- Tide of suffering in an unholy war
Jan De Volder
As the Islamist group Boko Haram is said to be surrounding the city of Maiduguri in the latest stage of its campaign of violence against Christians and Muslims alike, an expert on the country considers why the authorities are powerless to halt its progress
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Cardinal Jorge Urosa has deplored a call from the Venezuelan President, Nicolas Maduro, for his civilian militia supporters to confront protestors who have erected blockades on roads around Caracas.
“The use of force is reserved by law for the use of the security forces,” said the cardinal. “The intervention of these groups to suppress the protests is not only illegal, it's also extremely dangerous.”
More than 20 people have died in a month of protests against the Maduro Government by people who say they are tired of high inflation, undemocratic policies and rising crime rates.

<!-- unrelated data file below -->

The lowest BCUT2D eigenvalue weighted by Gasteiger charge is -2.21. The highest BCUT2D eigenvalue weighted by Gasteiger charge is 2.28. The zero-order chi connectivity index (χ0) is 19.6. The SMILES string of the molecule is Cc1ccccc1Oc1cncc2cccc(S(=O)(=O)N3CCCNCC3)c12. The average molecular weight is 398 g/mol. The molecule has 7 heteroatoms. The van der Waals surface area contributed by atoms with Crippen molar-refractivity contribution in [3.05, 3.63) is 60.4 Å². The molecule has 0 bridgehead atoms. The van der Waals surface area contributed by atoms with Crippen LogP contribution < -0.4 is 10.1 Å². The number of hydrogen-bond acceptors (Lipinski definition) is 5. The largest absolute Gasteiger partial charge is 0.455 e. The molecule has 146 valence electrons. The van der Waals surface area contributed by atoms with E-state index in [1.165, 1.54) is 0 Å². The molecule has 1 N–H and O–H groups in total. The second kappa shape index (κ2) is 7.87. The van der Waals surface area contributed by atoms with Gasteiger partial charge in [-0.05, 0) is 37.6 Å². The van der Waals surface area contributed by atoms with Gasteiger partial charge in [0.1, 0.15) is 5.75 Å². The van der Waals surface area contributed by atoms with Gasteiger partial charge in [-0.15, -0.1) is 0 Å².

The Archbishop of Coro, Roberto Luckert, has written an open letter to Mr Maduro reminding him he must unite people rather than divide them.
“Mr President, call for dialogue but lower your fist,” said the archbishop.
“Tone down your aggression, call for dialogue and understand that you are president and you have a very grave problem on your hands because those who protest have something to discuss with you, to demand from you and it’s something that you must resolve.”
Last week the Secretary General of the Organisation of American States, José Miguel Insulza, cited the Church as a possible external mediator to end the month-long crisis.
Meanwhile church officials reported several churches have been “attacked by violent groups” amid the protests, even during Mass.
Mgr Victor Hugo Basabe, undersecretary of the Venezuelan bishops’ conference, told the missionary news agency Fides protestors disrupted a Mass in Mérida and police attacked a priest, Fr José Palmar, during a march in Maracaibo last month.
Bishop Rafael Conde of the northern diocese of Maracay said two churches there had been vandalised, and at one, Our Lady of La Candelaria in la Otra Banda de La Victoria, the tabernacle was destroyed, consecrated hosts were thrown to the ground, the niche of the crucified Christ was damaged and the stereo system was stolen.
Above: Women in a Caracas suburb pray at an altar to "St Hugo Chavez", a reference to Maduro's late predecessor, as protests polarise the country. Photo: CNS/Reuters